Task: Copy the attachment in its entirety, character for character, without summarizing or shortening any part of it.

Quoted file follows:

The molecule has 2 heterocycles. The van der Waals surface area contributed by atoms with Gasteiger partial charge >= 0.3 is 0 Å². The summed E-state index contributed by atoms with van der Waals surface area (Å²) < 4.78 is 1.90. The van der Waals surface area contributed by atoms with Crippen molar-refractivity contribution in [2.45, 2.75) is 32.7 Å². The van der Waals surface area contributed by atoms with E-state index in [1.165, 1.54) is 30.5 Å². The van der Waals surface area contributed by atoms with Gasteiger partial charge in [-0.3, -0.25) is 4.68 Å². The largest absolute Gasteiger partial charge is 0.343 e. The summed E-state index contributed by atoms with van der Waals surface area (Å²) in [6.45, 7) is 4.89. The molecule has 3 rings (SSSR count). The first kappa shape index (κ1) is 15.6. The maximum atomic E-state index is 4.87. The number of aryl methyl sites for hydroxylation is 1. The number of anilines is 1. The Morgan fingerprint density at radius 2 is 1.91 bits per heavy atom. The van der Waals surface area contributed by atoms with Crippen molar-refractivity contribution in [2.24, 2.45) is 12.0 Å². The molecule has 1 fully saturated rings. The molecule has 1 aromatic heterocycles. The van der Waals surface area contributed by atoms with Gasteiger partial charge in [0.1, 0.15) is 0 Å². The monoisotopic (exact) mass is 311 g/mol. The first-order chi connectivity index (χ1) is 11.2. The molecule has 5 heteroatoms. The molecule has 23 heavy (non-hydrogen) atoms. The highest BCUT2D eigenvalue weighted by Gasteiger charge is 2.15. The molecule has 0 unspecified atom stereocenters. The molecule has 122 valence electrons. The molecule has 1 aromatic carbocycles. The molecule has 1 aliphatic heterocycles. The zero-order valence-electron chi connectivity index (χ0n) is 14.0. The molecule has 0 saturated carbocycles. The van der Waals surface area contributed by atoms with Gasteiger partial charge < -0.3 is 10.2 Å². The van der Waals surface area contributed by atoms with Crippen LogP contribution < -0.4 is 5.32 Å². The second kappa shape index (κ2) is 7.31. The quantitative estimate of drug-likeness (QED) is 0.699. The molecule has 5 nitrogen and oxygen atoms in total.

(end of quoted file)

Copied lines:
The molecule has 2 heterocycles. The van der Waals surface area contributed by atoms with Gasteiger partial charge >= 0.3 is 0 Å². The summed E-state index contributed by atoms with van der Waals surface area (Å²) < 4.78 is 1.90. The van der Waals surface area contributed by atoms with Crippen molar-refractivity contribution in [2.45, 2.75) is 32.7 Å². The van der Waals surface area contributed by atoms with E-state index in [1.165, 1.54) is 30.5 Å². The van der Waals surface area contributed by atoms with Gasteiger partial charge in [-0.3, -0.25) is 4.68 Å². The largest absolute Gasteiger partial charge is 0.343 e. The summed E-state index contributed by atoms with van der Waals surface area (Å²) in [6.45, 7) is 4.89. The molecule has 3 rings (SSSR count). The first kappa shape index (κ1) is 15.6. The maximum atomic E-state index is 4.87. The number of aryl methyl sites for hydroxylation is 1. The number of anilines is 1. The Morgan fingerprint density at radius 2 is 1.91 bits per heavy atom. The van der Waals surface area contributed by atoms with Crippen molar-refractivity contribution in [2.24, 2.45) is 12.0 Å². The molecule has 1 fully saturated rings. The molecule has 1 aromatic heterocycles. The van der Waals surface area contributed by atoms with Gasteiger partial charge in [0.1, 0.15) is 0 Å². The monoisotopic (exact) mass is 311 g/mol. The first-order chi connectivity index (χ1) is 11.2. The molecule has 5 heteroatoms. The molecule has 23 heavy (non-hydrogen) atoms. The highest BCUT2D eigenvalue weighted by Gasteiger charge is 2.15. The molecule has 0 unspecified atom stereocenters. The molecule has 122 valence electrons. The molecule has 1 aromatic carbocycles. The molecule has 1 aliphatic heterocycles. The zero-order valence-electron chi connectivity index (χ0n) is 14.0. The molecule has 0 saturated carbocycles. The van der Waals surface area contributed by atoms with Gasteiger partial charge < -0.3 is 10.2 Å². The van der Waals surface area contributed by atoms with Crippen LogP contribution < -0.4 is 5.32 Å². The second kappa shape index (κ2) is 7.31. The quantitative estimate of drug-likeness (QED) is 0.699. The molecule has 5 nitrogen and oxygen atoms in total.